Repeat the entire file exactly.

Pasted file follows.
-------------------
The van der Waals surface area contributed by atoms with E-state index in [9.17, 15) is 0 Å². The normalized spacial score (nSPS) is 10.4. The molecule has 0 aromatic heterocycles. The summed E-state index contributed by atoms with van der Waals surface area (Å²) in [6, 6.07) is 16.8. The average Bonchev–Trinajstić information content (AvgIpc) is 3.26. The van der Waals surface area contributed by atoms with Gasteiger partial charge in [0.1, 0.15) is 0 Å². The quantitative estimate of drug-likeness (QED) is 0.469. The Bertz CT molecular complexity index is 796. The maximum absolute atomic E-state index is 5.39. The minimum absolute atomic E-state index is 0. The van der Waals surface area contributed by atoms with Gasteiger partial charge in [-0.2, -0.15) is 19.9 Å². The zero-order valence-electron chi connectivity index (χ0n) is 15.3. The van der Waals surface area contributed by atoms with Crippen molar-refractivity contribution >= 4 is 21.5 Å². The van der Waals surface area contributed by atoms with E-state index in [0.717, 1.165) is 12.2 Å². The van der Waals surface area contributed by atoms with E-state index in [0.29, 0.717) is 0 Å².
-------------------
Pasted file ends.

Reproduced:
The van der Waals surface area contributed by atoms with E-state index in [9.17, 15) is 0 Å². The normalized spacial score (nSPS) is 10.4. The molecule has 0 aromatic heterocycles. The summed E-state index contributed by atoms with van der Waals surface area (Å²) in [6, 6.07) is 16.8. The average Bonchev–Trinajstić information content (AvgIpc) is 3.26. The van der Waals surface area contributed by atoms with Gasteiger partial charge in [0.1, 0.15) is 0 Å². The quantitative estimate of drug-likeness (QED) is 0.469. The Bertz CT molecular complexity index is 796. The maximum absolute atomic E-state index is 5.39. The minimum absolute atomic E-state index is 0. The van der Waals surface area contributed by atoms with Gasteiger partial charge in [-0.2, -0.15) is 19.9 Å². The zero-order valence-electron chi connectivity index (χ0n) is 15.3. The van der Waals surface area contributed by atoms with Crippen molar-refractivity contribution >= 4 is 21.5 Å². The van der Waals surface area contributed by atoms with E-state index in [0.717, 1.165) is 12.2 Å². The van der Waals surface area contributed by atoms with E-state index in [0.29, 0.717) is 0 Å².